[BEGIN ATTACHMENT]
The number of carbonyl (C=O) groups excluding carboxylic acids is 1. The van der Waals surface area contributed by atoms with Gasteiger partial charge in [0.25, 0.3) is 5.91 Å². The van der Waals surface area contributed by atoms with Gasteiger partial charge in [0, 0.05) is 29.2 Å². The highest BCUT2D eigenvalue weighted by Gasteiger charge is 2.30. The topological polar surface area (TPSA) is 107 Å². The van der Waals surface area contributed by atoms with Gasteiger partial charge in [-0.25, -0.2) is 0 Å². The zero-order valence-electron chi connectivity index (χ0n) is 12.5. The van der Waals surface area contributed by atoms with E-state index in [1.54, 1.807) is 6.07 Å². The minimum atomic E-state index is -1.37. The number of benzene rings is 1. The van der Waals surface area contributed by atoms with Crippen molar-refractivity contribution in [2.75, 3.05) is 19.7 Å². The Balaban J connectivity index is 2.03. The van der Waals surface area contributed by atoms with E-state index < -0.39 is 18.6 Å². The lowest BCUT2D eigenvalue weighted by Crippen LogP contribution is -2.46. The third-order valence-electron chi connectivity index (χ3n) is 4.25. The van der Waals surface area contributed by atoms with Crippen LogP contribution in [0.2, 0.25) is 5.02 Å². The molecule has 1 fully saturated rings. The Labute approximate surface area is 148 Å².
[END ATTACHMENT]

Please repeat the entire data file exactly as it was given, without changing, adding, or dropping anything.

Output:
The number of carbonyl (C=O) groups excluding carboxylic acids is 1. The van der Waals surface area contributed by atoms with Gasteiger partial charge in [0.25, 0.3) is 5.91 Å². The van der Waals surface area contributed by atoms with Gasteiger partial charge in [0, 0.05) is 29.2 Å². The highest BCUT2D eigenvalue weighted by Gasteiger charge is 2.30. The topological polar surface area (TPSA) is 107 Å². The van der Waals surface area contributed by atoms with Gasteiger partial charge in [-0.25, -0.2) is 0 Å². The zero-order valence-electron chi connectivity index (χ0n) is 12.5. The van der Waals surface area contributed by atoms with E-state index in [1.54, 1.807) is 6.07 Å². The minimum atomic E-state index is -1.37. The number of benzene rings is 1. The van der Waals surface area contributed by atoms with Crippen molar-refractivity contribution in [2.75, 3.05) is 19.7 Å². The Balaban J connectivity index is 2.03. The van der Waals surface area contributed by atoms with E-state index < -0.39 is 18.6 Å². The lowest BCUT2D eigenvalue weighted by Crippen LogP contribution is -2.46. The third-order valence-electron chi connectivity index (χ3n) is 4.25. The van der Waals surface area contributed by atoms with Crippen LogP contribution in [0.2, 0.25) is 5.02 Å². The molecule has 1 fully saturated rings. The Labute approximate surface area is 148 Å².